Question, probe and seek clarity. Fight for your child’s needs.

Question, probe and seek clarity. Fight for your child’s needs.

Last week I was appalled to read about a senior teacher who has been banned from teaching for allegedly abusing a child with special education needs. Apparently, she was caught on camera hitting the child, pushing him off his chair and also allowing another teacher to inflict other abuses on him including tying his shoe laces together. This teacher was apparently a trained special education needs (SEN) teacher.

Hearing about abuse of any child by trusted teachers is incredibly distressing and indeed worrying. For children with special needs, who in some cases, may not be able to communicate as effectively as other children, this is even more concerning.

As a result, this week I’ve been thinking a lot about how important it is to ensure that those entrusted with caring for and teaching children with special educational needs, have the appropriate skills and training, and that the childcare or learning environments are conducive to their needs.

On my journey so far, I’ve realised that some “specialists” who claim to be experts at supporting children via a whole range of support and/or therapies, are in some cases not trained (i.e. don’t hold the necessary qualifications such as the SpLd or OCR qualifications). In addition, some school environments, given the lack of SEN awareness and training amongst some staff, are perhaps not best suited for a SEN child and that with a few minor modifications, they could be much better at catering for the needs of a SEN child.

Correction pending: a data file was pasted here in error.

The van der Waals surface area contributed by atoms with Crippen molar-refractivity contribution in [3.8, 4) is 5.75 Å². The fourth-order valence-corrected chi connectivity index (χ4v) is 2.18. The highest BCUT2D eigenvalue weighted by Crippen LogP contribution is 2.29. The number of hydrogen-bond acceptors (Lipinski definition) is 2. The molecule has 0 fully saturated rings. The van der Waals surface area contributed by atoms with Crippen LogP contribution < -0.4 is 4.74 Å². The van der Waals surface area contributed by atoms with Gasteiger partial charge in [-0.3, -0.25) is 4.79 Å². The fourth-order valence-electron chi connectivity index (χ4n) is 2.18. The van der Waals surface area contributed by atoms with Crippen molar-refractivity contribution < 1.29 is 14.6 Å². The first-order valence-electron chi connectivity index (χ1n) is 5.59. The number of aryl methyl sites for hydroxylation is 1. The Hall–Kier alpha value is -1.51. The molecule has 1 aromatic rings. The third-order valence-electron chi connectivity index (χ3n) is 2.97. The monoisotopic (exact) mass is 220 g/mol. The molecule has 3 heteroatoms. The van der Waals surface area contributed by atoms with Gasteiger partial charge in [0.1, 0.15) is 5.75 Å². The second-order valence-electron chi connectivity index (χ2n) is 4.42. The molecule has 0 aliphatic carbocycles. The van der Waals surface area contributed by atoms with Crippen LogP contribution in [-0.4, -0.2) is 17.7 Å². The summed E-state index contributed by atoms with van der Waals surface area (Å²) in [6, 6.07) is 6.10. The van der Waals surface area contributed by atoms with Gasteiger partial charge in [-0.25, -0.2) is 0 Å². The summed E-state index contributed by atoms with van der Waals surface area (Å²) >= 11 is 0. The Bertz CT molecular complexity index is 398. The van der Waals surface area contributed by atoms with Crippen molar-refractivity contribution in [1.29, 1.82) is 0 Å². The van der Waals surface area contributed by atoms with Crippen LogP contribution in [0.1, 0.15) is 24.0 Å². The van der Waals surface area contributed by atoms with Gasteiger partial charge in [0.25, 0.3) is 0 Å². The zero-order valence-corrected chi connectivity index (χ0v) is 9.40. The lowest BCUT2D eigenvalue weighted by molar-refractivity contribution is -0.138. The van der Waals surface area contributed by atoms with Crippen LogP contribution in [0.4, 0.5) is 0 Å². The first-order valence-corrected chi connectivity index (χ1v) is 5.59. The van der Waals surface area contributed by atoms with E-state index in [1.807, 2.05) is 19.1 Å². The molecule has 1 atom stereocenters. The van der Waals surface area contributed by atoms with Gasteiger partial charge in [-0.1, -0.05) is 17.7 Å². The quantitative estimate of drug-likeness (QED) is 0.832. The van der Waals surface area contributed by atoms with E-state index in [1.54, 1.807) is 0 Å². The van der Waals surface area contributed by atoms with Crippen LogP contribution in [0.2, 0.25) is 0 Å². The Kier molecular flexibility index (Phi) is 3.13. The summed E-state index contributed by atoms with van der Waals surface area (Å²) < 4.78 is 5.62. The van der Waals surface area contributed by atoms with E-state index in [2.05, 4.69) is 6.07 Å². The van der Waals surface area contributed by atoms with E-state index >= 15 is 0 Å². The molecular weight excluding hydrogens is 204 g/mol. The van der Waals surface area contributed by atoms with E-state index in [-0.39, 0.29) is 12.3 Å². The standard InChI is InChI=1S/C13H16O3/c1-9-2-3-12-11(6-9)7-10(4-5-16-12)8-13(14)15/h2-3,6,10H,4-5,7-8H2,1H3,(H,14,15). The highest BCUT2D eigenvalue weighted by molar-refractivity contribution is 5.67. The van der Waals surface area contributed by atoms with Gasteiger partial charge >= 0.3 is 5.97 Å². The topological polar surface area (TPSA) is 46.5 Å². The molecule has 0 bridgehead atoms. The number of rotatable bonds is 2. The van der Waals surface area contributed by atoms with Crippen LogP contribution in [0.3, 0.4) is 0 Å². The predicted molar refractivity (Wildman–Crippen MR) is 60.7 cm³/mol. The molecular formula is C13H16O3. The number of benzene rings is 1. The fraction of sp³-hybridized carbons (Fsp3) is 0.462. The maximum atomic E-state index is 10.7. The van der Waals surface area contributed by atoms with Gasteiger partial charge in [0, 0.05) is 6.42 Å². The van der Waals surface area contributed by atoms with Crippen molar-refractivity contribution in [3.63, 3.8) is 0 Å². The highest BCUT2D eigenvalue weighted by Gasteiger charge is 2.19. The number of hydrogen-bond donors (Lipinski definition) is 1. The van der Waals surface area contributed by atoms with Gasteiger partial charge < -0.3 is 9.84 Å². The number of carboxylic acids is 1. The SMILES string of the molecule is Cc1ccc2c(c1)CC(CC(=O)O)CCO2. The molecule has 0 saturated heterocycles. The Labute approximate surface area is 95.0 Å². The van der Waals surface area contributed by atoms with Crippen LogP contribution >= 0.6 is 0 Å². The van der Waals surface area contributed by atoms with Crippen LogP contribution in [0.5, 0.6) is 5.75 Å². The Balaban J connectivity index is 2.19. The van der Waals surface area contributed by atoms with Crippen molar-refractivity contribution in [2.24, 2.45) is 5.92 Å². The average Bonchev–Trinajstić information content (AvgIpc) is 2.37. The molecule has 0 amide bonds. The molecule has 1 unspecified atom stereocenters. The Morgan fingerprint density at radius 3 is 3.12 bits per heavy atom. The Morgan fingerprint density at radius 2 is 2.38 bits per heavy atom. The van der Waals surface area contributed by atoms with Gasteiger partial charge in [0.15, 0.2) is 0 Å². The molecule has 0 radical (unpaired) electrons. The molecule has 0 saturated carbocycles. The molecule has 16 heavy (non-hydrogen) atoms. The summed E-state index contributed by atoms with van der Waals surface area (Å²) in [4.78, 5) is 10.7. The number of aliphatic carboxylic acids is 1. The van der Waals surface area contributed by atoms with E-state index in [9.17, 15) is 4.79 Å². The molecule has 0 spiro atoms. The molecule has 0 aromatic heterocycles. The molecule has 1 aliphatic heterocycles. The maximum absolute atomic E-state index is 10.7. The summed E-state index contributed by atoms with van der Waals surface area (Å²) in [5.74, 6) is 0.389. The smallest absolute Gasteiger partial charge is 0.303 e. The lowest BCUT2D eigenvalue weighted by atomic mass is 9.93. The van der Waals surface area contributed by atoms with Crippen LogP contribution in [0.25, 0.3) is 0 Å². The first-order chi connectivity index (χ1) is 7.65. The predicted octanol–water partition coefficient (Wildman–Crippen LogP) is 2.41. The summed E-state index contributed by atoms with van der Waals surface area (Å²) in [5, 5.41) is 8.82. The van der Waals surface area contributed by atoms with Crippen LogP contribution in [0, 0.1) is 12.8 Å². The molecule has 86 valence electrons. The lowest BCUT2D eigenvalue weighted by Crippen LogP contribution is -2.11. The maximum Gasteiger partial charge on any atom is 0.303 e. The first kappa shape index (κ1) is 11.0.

I’ve learned now to ask lots of questions, to try to understand the classroom environment set-up and to enquire about skills, expertise and training of staff. I’ve learned not to be shy, but to question, to probe and to seek answers.

There are many questions that you can ask that will help you understand whether the school setting is appropriate, but also to understand the specialist support and facilities that are being provided for your child. There are also many suggestions you can make that are not expensive or prohibitive for a school to implement to support your child. The key here is just knowing what to look out for, what to ask and indeed what to suggest.

I found this brilliant guide online which was initially written from the point of view of selecting a specialist school however, what it does really well is suggest probing/exploratory questions one needs to ask oneself and indeed your child’s current or prospective school, about specialist support and care.

The guide is written by Dr Linda Mallory and it is called “A Parent’s guide to choosing a Special School”. The document and link are attached.


From my experience so far and indeed from what I understand chatting to other parents of children with special educational needs, it can sometimes be a battle to ensure your child is getting the right support that they need (whether they are in state or independent schools). I’ve learned that I can’t assume that the best is being done for my child. Now I have done away with my shyness and I have learned to be more assertive – to question, to probe, to seek clarity and to strive to fight for the needs of my child.

In my very first post on this blog I talked about “buckling up” for the journey ahead. Now I say, in addition to buckling up, roll up your sleeves and be ready to fight (in the literal sense).